Remember this? If not, here is the short version: On August 11, 2014, we announced the release of Air Remote TTL-N – the clever little divide that allows Nikon shooters to do TTL with the B1 Off-Camera Flash.

To celebrate its release, we asked you guys to pitch us your best idea for a shoot, and promised to send whoever came up with the most exciting idea a B1 and an Air Remote TTL-N. That someone turned out to be outdoor photographer Andrew Bydlon. Andrew wanted to shoot his friend Scott walking across a line stringed across a mountain chasm. But to do so, he needed something portable yet really powerful. And that he got.

Now, Andrew has done his shoot and returned to us with some pretty stunning shots and a short story about the shoot, both if which you will find below.

When you are done reading his story, head over to The Caveman Collective for more jaw dropping cool outdoor shots. Read More

Tobias Björkgren Brings Our Brand New Octa Softbox To A 400-Year-Old Castle

Written by Fredrik Franzén on . Posted in Fashion Photography

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Vanessa Hulot Green Envy 2 octa softbox3 Tobias Björkgren Brings Our Brand New Octa Softbox To A 400 Year Old Castle

© Tobias Björkgren

A new softbox has been added to Profoto’s growing assortment of RFi Softboxes. It is an octa softbox. A four-foot octa to be precise. Not too big, not too small. Just perfect. Swedish photographer Tobias Björkgren has tried it out. Here is his story.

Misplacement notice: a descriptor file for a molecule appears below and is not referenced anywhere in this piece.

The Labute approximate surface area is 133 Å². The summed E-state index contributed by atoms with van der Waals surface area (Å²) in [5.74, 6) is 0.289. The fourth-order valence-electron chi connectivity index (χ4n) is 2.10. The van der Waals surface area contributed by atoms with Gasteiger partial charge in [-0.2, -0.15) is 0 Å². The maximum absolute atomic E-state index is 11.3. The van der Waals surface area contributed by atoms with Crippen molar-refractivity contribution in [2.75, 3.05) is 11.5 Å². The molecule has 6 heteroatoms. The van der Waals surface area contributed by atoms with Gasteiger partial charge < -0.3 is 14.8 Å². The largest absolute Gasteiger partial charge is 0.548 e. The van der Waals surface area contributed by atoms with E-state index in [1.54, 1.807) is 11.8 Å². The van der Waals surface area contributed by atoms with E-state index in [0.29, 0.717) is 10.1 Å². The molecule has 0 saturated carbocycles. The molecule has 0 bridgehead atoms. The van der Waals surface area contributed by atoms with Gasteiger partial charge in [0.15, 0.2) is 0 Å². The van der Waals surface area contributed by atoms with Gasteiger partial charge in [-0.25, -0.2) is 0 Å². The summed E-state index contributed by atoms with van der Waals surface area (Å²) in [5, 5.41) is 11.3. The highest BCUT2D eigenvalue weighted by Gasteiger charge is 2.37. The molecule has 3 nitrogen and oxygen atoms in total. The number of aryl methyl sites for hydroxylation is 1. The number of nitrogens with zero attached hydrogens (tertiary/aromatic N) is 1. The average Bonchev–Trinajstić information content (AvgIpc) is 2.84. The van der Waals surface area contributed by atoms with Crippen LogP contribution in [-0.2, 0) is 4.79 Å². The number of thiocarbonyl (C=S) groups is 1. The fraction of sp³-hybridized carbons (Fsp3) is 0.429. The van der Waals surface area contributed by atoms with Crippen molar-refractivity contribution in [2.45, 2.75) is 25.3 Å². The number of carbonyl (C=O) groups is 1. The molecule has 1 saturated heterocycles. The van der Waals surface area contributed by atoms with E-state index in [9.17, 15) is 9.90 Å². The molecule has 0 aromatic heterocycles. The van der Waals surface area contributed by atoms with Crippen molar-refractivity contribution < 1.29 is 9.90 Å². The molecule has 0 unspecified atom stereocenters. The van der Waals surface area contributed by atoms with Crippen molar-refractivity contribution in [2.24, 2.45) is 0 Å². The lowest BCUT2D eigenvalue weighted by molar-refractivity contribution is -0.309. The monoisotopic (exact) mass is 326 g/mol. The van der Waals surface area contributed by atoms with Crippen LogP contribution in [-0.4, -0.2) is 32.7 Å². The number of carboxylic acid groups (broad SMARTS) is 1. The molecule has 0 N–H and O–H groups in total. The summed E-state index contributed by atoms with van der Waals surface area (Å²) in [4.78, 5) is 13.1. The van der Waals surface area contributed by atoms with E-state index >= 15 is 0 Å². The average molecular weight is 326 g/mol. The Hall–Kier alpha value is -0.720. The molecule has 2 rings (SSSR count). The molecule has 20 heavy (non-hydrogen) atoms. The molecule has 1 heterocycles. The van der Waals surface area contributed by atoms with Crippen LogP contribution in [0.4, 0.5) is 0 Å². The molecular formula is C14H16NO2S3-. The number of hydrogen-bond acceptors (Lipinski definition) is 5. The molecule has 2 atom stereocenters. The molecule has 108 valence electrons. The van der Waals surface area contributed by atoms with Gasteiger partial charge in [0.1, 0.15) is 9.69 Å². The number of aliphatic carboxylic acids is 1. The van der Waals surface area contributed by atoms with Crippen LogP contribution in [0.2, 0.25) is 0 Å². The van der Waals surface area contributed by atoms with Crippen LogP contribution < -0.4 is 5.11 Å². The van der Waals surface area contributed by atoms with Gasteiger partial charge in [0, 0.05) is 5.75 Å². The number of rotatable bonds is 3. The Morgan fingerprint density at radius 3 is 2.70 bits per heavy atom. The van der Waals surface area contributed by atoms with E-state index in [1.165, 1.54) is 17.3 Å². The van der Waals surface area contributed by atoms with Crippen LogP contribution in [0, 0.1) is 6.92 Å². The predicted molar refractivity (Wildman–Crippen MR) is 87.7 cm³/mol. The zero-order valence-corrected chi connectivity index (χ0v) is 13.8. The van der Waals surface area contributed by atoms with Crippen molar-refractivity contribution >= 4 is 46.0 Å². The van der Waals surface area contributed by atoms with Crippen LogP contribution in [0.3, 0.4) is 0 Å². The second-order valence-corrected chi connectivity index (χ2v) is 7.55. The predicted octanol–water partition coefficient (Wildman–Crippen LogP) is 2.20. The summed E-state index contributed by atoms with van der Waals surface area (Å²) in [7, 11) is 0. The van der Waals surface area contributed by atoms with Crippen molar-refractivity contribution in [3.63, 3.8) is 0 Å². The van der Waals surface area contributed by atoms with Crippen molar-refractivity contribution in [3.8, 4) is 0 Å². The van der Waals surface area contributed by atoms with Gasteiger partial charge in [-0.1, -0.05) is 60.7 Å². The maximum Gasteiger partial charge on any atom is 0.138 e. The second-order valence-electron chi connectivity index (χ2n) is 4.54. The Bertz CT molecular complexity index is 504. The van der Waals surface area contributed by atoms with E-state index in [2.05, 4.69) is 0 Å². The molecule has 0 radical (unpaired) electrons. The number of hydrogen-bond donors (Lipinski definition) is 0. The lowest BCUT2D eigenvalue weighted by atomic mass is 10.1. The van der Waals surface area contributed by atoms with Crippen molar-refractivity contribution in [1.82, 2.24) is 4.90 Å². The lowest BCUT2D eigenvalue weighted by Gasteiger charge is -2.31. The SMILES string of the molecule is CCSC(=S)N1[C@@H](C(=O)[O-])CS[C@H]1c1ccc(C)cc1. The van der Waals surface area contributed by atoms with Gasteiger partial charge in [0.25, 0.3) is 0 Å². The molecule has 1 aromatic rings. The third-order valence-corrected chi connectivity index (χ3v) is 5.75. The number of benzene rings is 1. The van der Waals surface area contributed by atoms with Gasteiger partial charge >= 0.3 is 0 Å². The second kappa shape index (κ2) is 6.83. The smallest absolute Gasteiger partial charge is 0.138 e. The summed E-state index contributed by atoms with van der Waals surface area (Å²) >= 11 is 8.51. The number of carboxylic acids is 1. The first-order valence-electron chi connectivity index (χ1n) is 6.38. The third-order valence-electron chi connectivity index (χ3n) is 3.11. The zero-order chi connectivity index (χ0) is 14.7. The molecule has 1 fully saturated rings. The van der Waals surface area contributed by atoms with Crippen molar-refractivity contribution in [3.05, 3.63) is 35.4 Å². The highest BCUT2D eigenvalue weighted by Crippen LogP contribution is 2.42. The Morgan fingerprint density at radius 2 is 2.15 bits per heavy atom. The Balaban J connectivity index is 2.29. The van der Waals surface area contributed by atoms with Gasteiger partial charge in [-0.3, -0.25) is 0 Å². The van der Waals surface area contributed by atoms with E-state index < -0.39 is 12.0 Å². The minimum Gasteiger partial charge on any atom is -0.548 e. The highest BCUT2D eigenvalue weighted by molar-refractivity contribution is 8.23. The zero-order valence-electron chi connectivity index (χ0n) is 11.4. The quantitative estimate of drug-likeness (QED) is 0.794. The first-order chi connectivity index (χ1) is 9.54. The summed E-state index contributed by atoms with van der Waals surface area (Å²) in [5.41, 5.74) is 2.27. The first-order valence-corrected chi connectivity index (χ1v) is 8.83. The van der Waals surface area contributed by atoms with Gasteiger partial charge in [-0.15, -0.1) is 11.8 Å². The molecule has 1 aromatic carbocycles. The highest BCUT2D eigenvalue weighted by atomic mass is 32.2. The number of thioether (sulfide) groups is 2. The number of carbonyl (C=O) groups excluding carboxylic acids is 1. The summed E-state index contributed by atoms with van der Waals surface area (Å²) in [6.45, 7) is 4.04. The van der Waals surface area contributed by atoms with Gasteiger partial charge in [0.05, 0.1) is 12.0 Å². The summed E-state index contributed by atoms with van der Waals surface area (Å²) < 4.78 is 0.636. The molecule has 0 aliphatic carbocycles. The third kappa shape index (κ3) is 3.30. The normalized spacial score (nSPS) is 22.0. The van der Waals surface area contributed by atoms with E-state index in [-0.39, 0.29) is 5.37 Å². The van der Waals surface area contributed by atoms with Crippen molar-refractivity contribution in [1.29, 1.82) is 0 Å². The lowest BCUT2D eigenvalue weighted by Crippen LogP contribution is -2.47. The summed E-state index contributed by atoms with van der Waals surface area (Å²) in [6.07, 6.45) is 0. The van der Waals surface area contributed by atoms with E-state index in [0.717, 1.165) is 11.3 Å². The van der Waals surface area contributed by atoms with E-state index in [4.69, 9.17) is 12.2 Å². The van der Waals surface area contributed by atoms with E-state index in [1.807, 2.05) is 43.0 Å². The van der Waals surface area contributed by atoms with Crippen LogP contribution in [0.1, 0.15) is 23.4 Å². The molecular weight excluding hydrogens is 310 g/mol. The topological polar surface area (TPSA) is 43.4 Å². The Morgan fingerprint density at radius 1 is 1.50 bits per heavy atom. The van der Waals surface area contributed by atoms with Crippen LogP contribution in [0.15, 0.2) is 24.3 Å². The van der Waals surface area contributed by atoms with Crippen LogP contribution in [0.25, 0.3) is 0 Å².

Ulfsunda Castle in Sweden is old. More than 100 years older than the United States in fact. Built in 1647 during The Thiry Year War, the castle has seen its fair share of historical figures and events.

Latest in line is the world’s first shoot with our brand new octa softbox: the Softbox RFi 4’ Octa. The shoot was done by Swedish portrait and fashion photographer Tobias Björkgren. As historic events go, it might not be able to compete with royal declarations and weddings. Still, we think it deserves its own story.

I shot at Ulfsunda Castle because I wanted to create a feeling of indifferent luxury,” says Tobias. “The model Vanessa Hulot is French and I knew the styling would be quite elegant, so I wanted to play off that. But I didn’t want it to get too serious. It should be like “hey, I live in a castle but I don’t care!

That said, I didn’t want it to get too nice and clean,” adds Tobias. “That is why I wanted to add an element of surrealism to the equation. I didn’t just want elegance. I wanted it to feel a bit dirty and cool too.”

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Watch Drew Gurian’s Portrait Being Transformed Into a 40 Foot Mural

Written by Drew Gurian on . Posted in Portrait Photography

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Drew Gurian is a young, up-and-coming portrait photographer based in Brooklyn, New York. Each month, he’ll be bringing you a behind-the-scene perspective, navigating the freelance marketplace of one of the busiest photo markets in the world – New York City. This is the third part of his story.

I recently had the opportunity to collaborate on a very cool project with the elctro pop duo Denitia & Sene, Red Bull NYC, and Colossal Media.

One of the portraits I shot of Denitia & Sene was transformed into a hand-painted, photorealistic 20’x40′ mural by the amazing crew at Colossal Media, in Williamsburg, Brooklyn. It took a three person crew of painters five days to complete the mural, and I can’t express how amazing it is to see in person.

Check out the video above to see a behind-the-scenes look into the shoot itself, as well as a time-lapse of the painting.

As for the lighting itself, we set up three different scenarios throughout the day, and here’s the basics of each.